Japan now has the most powerful supercomputer in the world, according to the 55th edition of the Top500 ranking which has just been published. Called Fugaku, in reference to Mount Fuji, it was built by Riken and Fujitsu, in the city of Kobe. According to the HPL test, this new machine reaches a power of 415.5 petaflops, or 415 x 1015 operations per second. The supercomputer far exceeds the American Summit, which has so far been the fastest with 148 petaflops, or 2.8 times less.
It is the first time in nine years that Japan has risen to the top of the Top500 ranking, since the supercomputer K. Fugaku also took first place on the Graph 500, HPL-AI and HPCG tests, a placement never before obtained simultaneously by a single supercomputer.
A supercomputer made up of 7.3 million cores
The manufacturers opted for A64FX 48-core SoC produced by Fujitsu. For the first time, a supercomputer based on ARM processors dominates the Top500 ranking. The test was performed with 396 racks, containing 152,064 A64FX processors, or 7.3 million ARM cores.
Fugaku has already been put to work, well ahead of the original schedule. Its launch was scheduled for 2021, but it has been brought forward one year to assist in the fight against the Covid-19. The supercomputer works on two research axes. The first research is carried out at the molecular level, which attempts to see the effect of existing drugs on the virus. The second, at the macroscopic level, is concerned with the means of transmission and the effect on society. However, Fugaku is not expected to reach full power until next year.
Summit, the most powerful supercomputer in the world
Posted by Marc Zaffagni on 06/11/2018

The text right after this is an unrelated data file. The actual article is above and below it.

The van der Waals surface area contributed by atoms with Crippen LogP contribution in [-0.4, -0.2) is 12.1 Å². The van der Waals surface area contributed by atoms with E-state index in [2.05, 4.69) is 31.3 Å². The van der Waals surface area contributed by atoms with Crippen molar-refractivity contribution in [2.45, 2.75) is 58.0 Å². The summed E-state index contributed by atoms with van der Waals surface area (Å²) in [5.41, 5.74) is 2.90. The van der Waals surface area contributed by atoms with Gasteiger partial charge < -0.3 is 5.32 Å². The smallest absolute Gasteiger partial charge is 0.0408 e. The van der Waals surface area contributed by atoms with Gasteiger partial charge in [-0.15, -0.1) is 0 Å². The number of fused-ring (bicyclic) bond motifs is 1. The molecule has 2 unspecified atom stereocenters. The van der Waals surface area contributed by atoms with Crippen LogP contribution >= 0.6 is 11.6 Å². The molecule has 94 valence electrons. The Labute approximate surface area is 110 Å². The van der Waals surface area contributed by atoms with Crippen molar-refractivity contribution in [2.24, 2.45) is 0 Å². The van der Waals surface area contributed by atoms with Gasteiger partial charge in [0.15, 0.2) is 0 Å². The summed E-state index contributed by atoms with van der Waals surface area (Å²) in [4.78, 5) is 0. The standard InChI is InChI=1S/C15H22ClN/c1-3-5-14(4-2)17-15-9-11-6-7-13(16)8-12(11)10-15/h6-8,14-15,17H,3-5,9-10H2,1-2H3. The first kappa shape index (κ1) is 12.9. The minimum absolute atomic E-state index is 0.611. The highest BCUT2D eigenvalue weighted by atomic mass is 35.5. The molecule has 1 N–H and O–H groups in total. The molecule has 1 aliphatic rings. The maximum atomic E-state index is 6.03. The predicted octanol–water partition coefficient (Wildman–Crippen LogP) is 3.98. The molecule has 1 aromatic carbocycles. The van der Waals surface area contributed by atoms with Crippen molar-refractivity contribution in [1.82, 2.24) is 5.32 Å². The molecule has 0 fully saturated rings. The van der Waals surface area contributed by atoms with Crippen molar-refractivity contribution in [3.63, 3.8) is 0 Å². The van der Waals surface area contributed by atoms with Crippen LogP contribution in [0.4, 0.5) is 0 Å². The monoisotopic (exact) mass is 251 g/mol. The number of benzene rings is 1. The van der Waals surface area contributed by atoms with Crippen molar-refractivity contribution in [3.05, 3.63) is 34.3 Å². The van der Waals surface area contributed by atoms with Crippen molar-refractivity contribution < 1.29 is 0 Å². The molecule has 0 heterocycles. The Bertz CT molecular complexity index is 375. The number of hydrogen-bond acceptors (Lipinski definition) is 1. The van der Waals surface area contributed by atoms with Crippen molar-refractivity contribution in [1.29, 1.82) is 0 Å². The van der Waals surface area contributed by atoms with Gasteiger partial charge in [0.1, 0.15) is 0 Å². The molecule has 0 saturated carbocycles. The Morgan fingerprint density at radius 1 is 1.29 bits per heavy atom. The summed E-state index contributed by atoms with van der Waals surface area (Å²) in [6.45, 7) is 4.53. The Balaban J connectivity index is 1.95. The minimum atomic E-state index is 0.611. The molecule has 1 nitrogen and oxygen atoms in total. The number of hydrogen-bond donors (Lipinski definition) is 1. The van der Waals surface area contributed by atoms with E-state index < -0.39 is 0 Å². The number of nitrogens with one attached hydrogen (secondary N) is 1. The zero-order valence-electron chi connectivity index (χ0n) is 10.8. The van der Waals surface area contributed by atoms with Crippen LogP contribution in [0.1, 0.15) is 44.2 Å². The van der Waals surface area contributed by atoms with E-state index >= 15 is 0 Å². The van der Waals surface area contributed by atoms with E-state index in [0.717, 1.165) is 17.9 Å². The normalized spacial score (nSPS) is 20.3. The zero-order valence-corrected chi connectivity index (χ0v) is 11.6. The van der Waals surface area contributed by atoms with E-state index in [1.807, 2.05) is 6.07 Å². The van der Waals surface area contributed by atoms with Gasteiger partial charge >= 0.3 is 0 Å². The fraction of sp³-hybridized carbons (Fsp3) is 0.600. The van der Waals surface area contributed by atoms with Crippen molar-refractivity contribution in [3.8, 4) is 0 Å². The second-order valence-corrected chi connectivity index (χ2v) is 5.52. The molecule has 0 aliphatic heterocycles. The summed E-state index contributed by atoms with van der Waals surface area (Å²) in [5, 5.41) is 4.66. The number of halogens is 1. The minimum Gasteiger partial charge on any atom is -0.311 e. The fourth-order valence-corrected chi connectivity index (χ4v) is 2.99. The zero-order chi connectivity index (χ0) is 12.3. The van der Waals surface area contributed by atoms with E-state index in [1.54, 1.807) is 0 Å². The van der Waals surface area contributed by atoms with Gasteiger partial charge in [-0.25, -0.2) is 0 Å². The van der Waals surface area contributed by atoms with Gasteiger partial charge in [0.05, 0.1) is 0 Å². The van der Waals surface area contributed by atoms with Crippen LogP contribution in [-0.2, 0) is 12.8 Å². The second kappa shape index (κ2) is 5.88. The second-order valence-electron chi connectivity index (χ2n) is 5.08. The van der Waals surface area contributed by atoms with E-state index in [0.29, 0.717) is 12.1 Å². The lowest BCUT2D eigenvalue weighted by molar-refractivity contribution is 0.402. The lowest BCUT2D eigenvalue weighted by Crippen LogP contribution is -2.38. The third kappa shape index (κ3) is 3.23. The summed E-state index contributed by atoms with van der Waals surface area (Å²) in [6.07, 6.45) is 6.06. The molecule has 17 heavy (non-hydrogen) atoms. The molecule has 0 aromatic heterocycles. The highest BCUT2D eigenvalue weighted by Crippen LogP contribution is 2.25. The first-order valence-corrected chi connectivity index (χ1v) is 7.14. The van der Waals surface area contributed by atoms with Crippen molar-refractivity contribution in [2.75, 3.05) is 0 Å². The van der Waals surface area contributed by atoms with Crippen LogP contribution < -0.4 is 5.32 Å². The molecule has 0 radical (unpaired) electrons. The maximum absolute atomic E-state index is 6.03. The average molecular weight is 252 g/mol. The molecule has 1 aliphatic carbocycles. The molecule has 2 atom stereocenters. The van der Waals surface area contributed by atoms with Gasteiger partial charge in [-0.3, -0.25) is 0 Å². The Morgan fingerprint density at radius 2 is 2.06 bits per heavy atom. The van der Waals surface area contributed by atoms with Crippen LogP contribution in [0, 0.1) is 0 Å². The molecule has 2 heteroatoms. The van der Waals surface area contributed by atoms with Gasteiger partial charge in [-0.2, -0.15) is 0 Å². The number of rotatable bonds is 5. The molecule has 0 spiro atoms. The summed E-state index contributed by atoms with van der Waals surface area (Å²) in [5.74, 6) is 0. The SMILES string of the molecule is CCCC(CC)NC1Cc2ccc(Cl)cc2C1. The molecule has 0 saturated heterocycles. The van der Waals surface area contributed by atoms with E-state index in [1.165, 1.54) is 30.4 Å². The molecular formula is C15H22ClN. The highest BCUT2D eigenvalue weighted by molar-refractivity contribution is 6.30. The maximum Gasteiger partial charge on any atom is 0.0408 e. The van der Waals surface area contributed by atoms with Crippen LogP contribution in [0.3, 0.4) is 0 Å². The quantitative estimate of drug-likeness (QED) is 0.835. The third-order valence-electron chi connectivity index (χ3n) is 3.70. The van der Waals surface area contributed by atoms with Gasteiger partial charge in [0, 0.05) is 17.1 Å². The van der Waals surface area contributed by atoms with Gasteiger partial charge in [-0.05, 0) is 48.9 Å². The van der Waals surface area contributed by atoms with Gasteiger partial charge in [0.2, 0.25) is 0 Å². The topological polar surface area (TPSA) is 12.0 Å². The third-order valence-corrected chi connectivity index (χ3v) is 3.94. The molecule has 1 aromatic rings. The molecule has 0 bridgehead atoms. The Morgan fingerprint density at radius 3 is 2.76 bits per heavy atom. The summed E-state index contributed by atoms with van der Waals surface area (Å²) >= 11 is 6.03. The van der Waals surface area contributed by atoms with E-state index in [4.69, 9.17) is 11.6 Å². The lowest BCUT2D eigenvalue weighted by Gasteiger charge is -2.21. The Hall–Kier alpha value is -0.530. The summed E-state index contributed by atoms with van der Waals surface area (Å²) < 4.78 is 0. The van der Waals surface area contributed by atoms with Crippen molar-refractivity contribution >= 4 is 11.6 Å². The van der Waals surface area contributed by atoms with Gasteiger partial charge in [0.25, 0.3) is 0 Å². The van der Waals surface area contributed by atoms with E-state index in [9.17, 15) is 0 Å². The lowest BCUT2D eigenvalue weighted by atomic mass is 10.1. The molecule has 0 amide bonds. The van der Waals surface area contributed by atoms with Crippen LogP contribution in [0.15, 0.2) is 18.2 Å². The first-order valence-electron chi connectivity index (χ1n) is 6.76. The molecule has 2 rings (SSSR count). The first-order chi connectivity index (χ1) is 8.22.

The US Department of Energy has just unveiled its new supercomputer presented as the most powerful in the world. Delivering 200 petaflops, it is above all the very first of its kind to have performed an “exascale” scientific calculation.
In terms of supercomputers, the race for power that the great nations are engaged in tends towards a precise objective: to reach a so-called “exascal” computing capacity, that is to say one billion billion operations per second. In the United States, the national Oak Ridge laboratory has taken an important step in this direction with its new supercomputer.
Called Summit, this power monster made up of 4,608 IBM servers each containing two Power9 processors with 22 cores and six Nvidia Tesla V100 graphics processors, delivers a calculation capacity of 200 petaflops, therefore 200 x 1015 floating point operations per second. This makes it the most powerful supercomputer in the world. But the most important is that Summit made it possible to carry out the very first exascale calculation, in this case a comparative genomics calculation for research in bioenergy in health. According to the press release, the maximum calculation speed reached 1.88 exaops, or 1.88 x 1018 operations per second, but on whole numbers. The researchers said that the results of this calculation were identical to those performed by Titan, the Oak Ridge supercomputer of 17.59 petaflops put into service in 2012, which had worked much longer. For some operations, the statement said, the researchers hope to climb to 3.3 exaops.
China, France to target exascale supercomputer for 2020
Thanks to this advance, the United States believes that it will have its first exaflopic supercomputer in 2021. In this quest, China has announced that it will launch the first exascale class supercomputer in 2020. French Bull (Atos) has announced the same date for its Sequana exaflopic supercomputer. CEA, GENCI, Intel and the University of Versailles-Saint-Quentin-en-Yvelines have also created an Exascale research laboratory.
In the meantime, Summit will make it possible to advance research in astrophysics, in particular to study the way in which supernovas create heavy elements like gold and iron. The machine will also be used for atomic-scale simulations for the development of new materials (storage, conversion and production of energy), for the analysis of public health data to better understand the development of cancer in the population the United States. Finally, automatic and deep learning algorithms will be used for genetic and biomedical analysis on human diseases.